The three relocated painters forged a hothouse of utopian philosophy and studio practice, rooted in the unconscious-channeling Automatist vein of Surrealism and informed by the precise indeterminacy of quantum physics and the luminous mysticism of Eastern and indigenous shamanistic spirituality. The culmination was the 1951 Dynaton exhibit at the San Francisco Museum of Art, a strangely epoch-marking moment that has been revisited regularly by scholars and curators. But the movement itself evaporated on impact, leaving only the single show and catalog to be dissected by future generations.
Landscape #5 (1966)
The brevity of the Dynaton era— combined with its regional isolation and insistence on content — resulted in its (and subsequently Mullican’s) relegation as a footnote to the East Coast–dominated history of abstract painting. The Abstract Expressionists were similarly influenced by the Automatist tradition, but generally kept their spirituality to themselves, allowing the work to be cast in almost militantly formalist terms. Anything that could be accused of being pictorial or decorative was fair game for exclusion. It was a closed shop. Things were looser in the City by the Bay (in spite of influential bicoastal Abstract Expressionist Clyfford Still), and Dynaton’s influence can be read in much subsequent West Coast art, from Jay DeFeo to the psychedelic poster artists of Haight-Ashbury to Lari Pittman. (The fact that the only other venue for “Abundant Harvest,” which deserves to be a blockbuster show, is the Grey Art Gallery at NYU attests to the sluggishness at the Center of the Art World.)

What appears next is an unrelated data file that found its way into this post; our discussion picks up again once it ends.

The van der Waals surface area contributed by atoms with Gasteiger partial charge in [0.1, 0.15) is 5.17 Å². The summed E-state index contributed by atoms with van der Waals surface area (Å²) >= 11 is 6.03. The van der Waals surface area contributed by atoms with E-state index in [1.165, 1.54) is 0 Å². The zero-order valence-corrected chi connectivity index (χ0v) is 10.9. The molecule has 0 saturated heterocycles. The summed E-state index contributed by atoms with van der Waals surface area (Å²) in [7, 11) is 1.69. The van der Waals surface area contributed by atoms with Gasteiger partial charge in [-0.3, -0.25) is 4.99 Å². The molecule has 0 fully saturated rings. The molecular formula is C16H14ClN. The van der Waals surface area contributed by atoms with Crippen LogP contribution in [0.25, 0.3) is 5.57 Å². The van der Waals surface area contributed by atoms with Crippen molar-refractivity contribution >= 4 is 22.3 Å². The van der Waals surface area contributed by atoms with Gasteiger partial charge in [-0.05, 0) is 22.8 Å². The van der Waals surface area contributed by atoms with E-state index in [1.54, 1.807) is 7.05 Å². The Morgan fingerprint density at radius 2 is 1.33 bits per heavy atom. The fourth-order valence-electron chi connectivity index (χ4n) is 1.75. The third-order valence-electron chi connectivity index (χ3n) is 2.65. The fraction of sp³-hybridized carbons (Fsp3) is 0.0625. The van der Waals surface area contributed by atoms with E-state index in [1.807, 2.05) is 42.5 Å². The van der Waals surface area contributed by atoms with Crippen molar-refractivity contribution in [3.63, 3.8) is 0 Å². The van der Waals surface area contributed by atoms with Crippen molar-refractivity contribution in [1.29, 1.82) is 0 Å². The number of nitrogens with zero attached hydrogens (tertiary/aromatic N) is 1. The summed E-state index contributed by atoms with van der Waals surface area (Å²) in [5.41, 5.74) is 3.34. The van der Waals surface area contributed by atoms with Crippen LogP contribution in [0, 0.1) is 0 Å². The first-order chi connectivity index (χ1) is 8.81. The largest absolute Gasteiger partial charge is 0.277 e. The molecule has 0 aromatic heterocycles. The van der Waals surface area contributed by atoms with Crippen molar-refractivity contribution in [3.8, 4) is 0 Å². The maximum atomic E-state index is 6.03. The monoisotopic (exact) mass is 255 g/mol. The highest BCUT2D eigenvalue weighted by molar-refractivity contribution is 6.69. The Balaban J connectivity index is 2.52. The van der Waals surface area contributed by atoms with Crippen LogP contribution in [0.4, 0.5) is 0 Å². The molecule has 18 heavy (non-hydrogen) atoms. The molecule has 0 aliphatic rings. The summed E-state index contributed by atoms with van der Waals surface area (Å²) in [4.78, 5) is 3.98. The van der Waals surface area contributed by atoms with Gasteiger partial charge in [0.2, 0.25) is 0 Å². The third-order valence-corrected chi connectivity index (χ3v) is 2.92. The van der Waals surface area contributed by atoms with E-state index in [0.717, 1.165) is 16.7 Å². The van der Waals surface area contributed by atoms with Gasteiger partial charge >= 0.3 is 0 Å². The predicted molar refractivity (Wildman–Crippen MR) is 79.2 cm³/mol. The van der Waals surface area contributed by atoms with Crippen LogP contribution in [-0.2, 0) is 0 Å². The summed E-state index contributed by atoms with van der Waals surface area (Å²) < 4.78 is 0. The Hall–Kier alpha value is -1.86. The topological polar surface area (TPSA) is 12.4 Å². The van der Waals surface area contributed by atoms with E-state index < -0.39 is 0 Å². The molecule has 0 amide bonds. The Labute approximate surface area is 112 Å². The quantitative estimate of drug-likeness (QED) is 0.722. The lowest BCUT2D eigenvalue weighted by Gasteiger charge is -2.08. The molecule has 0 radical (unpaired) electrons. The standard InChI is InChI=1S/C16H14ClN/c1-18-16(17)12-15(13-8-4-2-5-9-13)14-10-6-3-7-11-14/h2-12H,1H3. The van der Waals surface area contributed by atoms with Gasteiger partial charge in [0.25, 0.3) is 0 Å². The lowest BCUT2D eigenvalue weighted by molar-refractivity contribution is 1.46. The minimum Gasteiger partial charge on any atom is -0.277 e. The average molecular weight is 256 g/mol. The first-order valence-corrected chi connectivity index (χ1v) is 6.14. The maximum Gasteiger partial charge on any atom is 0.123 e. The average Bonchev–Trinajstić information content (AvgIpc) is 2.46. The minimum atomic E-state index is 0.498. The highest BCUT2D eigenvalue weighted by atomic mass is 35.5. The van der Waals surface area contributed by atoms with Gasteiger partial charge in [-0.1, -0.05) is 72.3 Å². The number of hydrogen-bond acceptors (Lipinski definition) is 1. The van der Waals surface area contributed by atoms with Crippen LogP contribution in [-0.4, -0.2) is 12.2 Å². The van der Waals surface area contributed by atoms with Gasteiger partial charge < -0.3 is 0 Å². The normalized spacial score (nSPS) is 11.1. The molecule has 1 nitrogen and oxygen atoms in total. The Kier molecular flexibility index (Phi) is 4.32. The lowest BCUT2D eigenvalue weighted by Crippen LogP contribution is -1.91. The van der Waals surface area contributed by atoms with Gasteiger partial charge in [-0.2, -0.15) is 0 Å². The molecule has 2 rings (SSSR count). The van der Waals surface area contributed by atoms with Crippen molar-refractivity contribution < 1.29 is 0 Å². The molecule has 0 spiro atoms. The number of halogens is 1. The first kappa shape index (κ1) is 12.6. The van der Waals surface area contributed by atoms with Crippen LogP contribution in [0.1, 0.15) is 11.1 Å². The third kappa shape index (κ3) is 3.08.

While the immediate reverberations of the Dynaton show were still being felt, the group flew apart, with Paalen returning to Mexico as Mullican relocated to L.A. (via Rome) with Paalen’s wife, Luchita Hurtado, who soon bore Mullican’s son Matt (himself an artist currently represented in MOCA’s “Ecstasy”). As before, Mullican quickly found a place in the local boho elite, performing with Rachel Rosenthal’s improvisational Instant Theater and exhibiting at the legendary Paul Kantor Gallery. He began teaching at UCLA and focused intensely on his studio practice — for the rest of his life.
Public and critical interest in Mullican’s work waxed and waned, but the consistency of his vision compels (and rewards) continued attention. Where other seemingly inspired artists fell into cynicism and hackwork, Mullican never appeared to lose the innocent and open belief in the transformational power of art and art making — maybe because he didn’t talk about it. Of the three Dynatonians, Mullican was by far the least verbose — and, by all accounts, the happiest. While he never dissents from the sometimes-grandiose pronouncements issued by Paalen and Onslow Ford, his work insists that there are some kinds of information that can only be communicated visually.
In a study by F. Bogzaran of the department of consciousness studies of the Graduate School for Holistic Studies at JFK University in Orinda, California, meditators and lucid dreamers who had experienced altered states of consciousness of a multidimensional inner space were unwilling or unable to describe their experiences in words. But they agreed that the essence had been successfully captured when they were shown paintings of Lee Mullican. Sometimes a picture isn’t worth any words at all.
LEE MULLICAN: An Abundant Harvest of the Sun | Los Angeles County Museum of Art, 5905 Wilshire Blvd., Los Angeles | November 10 through February 20, 2006